The ambiance is prefect now, but I tire easily these days and switch to tackle that pile of passed-on luxury magazines, which chronicle the life and times of beautiful people, magnificent architecture and the designs of stylists, mostly men, who seem to loath women. On one page I saw a pair of designer heels that look like hooves. The irony was not lost on me, but I know that such hooves are an au currant sign of the elegant moment and are quite fabulously and expensively in fashion until some rail thin woman of a certain advanced age trips on an Aubusson carpet, breaks an ankle in the lobby of the Ritz and becomes a victim of sadistic fashion’s hubris.
I also see a handsome young model dressed in exquisite, drapey man garments, simply inconsistent with the near poverty afforded most young models. I remember my time at thirty-one ( it was a very good year. Thank you Frank) wearing Saint Lauren suits, Sulka shirts, Hermes ties and Spectators from Nordstrom’s. I also remember being a monk and rejecting fashion for the Buddhist equivalent of sackcloth. The former costume gave me entree to society and the latter freedom from it.
And so it is, for an old man, who on atmospheric afternoons drifts a bit and revisits the past in time lost and occasionally revived. The past year and a half have been unusual in a lifetime of adventure and exploration, so unusual that I am loath to attempt the impossible and explain my current life without histrionics or fatalism. I do so though because I am now alone with Andie and trying to chart a course while in full view of an event horizon whose impending unfolding feels only a sigh away..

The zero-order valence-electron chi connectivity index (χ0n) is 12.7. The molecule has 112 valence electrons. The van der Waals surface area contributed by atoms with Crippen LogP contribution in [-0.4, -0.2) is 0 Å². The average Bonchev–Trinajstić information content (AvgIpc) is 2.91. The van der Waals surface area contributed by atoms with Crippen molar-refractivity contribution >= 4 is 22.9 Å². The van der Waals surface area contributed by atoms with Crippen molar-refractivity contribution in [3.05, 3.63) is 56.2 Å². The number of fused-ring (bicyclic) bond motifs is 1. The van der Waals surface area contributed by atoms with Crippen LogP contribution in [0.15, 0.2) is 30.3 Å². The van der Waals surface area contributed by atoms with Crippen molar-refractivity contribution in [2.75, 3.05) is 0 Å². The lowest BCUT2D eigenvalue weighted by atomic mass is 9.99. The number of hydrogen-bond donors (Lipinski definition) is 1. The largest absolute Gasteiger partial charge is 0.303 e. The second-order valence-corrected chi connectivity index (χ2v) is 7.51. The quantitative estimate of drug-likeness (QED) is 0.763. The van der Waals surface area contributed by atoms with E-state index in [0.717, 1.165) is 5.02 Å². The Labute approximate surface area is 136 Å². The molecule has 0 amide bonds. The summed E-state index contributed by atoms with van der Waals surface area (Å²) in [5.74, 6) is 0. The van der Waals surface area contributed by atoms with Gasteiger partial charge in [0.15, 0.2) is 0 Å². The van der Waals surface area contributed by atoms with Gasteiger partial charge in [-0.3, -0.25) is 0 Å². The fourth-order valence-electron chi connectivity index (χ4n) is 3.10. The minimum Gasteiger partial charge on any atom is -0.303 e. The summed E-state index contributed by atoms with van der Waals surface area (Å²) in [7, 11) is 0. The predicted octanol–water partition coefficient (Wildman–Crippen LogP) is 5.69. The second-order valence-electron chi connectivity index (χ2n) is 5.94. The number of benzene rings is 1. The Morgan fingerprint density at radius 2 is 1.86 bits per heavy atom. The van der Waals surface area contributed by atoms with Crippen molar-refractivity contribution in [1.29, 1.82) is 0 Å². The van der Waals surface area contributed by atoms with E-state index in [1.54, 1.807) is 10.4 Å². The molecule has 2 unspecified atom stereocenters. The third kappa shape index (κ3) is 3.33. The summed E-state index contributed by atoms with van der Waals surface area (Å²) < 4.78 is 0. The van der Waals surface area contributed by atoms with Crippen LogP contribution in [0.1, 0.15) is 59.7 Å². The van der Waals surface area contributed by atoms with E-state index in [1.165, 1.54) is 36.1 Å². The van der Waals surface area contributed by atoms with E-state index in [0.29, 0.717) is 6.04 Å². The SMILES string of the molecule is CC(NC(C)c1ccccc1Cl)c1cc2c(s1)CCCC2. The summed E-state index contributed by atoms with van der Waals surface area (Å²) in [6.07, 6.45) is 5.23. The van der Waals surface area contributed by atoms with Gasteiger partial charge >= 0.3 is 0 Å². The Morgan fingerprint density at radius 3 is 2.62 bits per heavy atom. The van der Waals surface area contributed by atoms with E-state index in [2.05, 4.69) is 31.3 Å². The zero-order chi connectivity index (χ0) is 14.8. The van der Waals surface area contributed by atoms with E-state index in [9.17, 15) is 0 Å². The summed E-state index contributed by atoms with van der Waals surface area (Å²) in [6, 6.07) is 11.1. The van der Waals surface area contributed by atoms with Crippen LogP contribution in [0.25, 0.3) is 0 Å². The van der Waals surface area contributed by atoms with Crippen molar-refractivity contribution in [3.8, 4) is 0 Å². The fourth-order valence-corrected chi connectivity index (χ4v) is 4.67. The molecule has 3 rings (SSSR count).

Millions of us have been here, are here or will be here. It is inevitable. Our characters determine the path even when our minds dim and our bodies fail. I had a catastrophic failure of health several years ago and have never fully recovered. These days I am kept going keeping maintenance pharma in the black. There is no cure or restoration it would seem. I remember sixty years of perfect health, rarely if ever seeing doctors, relatively immune to pain, vibrating stamina, long distance running and jogging. All whittled away in three days of a 106 degree fever and the domino effect of failing body parts. It might seem contrary to wisdom considering the resulting ruin, but I see the glass mostly full. Sixty years of prime health made for a very fulfilling life and now pain has become my last great teacher.